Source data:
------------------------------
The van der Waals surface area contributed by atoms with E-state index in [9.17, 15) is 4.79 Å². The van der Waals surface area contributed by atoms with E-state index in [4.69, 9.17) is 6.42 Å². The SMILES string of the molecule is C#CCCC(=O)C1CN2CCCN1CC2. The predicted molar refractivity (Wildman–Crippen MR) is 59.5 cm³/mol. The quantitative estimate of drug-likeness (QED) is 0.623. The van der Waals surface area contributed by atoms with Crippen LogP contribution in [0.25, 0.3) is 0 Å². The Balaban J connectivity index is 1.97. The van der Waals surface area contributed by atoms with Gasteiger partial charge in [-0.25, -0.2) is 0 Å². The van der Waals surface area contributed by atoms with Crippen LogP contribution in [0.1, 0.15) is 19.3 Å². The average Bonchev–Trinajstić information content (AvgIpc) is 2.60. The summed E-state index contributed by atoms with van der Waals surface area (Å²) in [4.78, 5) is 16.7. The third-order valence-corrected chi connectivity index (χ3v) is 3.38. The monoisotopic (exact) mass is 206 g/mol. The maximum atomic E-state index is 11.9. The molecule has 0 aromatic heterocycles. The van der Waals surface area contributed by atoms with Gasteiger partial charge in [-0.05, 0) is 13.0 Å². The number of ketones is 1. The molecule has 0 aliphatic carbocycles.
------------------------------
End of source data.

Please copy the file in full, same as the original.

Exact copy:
The van der Waals surface area contributed by atoms with E-state index in [9.17, 15) is 4.79 Å². The van der Waals surface area contributed by atoms with E-state index in [4.69, 9.17) is 6.42 Å². The SMILES string of the molecule is C#CCCC(=O)C1CN2CCCN1CC2. The predicted molar refractivity (Wildman–Crippen MR) is 59.5 cm³/mol. The quantitative estimate of drug-likeness (QED) is 0.623. The van der Waals surface area contributed by atoms with Crippen LogP contribution in [0.25, 0.3) is 0 Å². The Balaban J connectivity index is 1.97. The van der Waals surface area contributed by atoms with Gasteiger partial charge in [-0.25, -0.2) is 0 Å². The van der Waals surface area contributed by atoms with Crippen LogP contribution in [0.1, 0.15) is 19.3 Å². The average Bonchev–Trinajstić information content (AvgIpc) is 2.60. The summed E-state index contributed by atoms with van der Waals surface area (Å²) in [4.78, 5) is 16.7. The third-order valence-corrected chi connectivity index (χ3v) is 3.38. The monoisotopic (exact) mass is 206 g/mol. The maximum atomic E-state index is 11.9. The molecule has 0 aromatic heterocycles. The van der Waals surface area contributed by atoms with Gasteiger partial charge in [-0.05, 0) is 13.0 Å². The number of ketones is 1. The molecule has 0 aliphatic carbocycles.